May 9, 2021. The Pennsylvania Department of Environmental Protection (DEP) awarded more than $3.4 million in 2020 Alternative Fuel Incentive Grants (AFIGs) to 20 cleaner fuel transportation projects statewide that will help improve air quality and public health and reduce greenhouse gas emissions to address climate change.
“These grants help cities, counties, school districts, colleges, as well as delivery, trash hauling, and other companies across Pennsylvania that want to be proactive in reducing air pollution from transportation,” said DEP Secretary Patrick McDonnell. “Their projects will help Pennsylvanians breathe cleaner air at school, in their communities, and at their workplaces.”
The AFIG Program funds projects that replace older gasoline- or diesel-fueled vehicles with cleaner fuel vehicles to reduce emissions of carbon monoxide, particulate matter, volatile organic compounds, nitrogen oxides, and carbon dioxide, a principal greenhouse gas.
The program supports electric, ethanol, biodiesel, compressed natural gas (CNG), propane gas, and other cleaner fuel vehicles. It also supports installation of fueling stations for these vehicles.
Transportation generates 47 percent of nitrogen oxides emissions in Pennsylvania, contributing to the formation of ground-level ozone. This affects the health of children; older people; people with lung diseases, such as asthma and emphysema; and those who work or are active outdoors. The state Department of Health has found that asthma-related emergency room visits increase when air quality is very poor.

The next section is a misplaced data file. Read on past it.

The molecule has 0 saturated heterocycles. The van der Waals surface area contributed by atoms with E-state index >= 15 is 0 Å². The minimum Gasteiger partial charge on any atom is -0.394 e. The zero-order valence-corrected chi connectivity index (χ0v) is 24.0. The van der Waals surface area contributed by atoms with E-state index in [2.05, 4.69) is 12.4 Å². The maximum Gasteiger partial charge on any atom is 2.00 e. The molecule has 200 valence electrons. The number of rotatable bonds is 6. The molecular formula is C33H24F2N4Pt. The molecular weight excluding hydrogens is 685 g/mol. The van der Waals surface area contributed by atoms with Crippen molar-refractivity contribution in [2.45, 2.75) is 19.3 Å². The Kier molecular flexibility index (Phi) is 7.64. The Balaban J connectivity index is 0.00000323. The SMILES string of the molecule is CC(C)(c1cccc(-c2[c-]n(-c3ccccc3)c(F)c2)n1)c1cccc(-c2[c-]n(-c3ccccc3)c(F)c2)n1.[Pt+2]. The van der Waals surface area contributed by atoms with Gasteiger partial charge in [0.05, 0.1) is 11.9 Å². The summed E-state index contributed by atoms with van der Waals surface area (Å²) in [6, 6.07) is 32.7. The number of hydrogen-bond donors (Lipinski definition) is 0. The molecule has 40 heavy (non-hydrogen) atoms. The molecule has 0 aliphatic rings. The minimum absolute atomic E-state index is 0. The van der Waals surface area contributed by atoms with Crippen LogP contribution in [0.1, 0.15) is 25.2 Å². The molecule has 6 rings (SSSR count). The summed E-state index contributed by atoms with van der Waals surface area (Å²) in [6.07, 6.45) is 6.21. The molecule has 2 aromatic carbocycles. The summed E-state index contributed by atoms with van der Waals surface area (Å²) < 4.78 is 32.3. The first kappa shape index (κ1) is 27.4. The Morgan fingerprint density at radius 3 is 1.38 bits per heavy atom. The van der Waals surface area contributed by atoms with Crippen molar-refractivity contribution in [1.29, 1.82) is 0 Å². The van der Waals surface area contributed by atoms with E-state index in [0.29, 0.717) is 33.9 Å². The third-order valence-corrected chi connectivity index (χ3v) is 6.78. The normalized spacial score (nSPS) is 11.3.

Vehicles release 21 percent of carbon dioxide emissions in the state, contributing to climate change.
The 2020 AFIG funded projects will put 209 cleaner fuel school buses, garbage trucks, package delivery trucks, and other vehicles in use, including 130 natural gas powered units.
More than half the projects will help improve air quality in Environmental Justice communities, or census tracts where 20 percent or more individuals live at or below the federal poverty line and/or 30 percent or more individuals identify as a non-white minority, according to federal data.
Collectively the projects are anticipated to reduce carbon dioxide emissions by over 900 metric tons per year.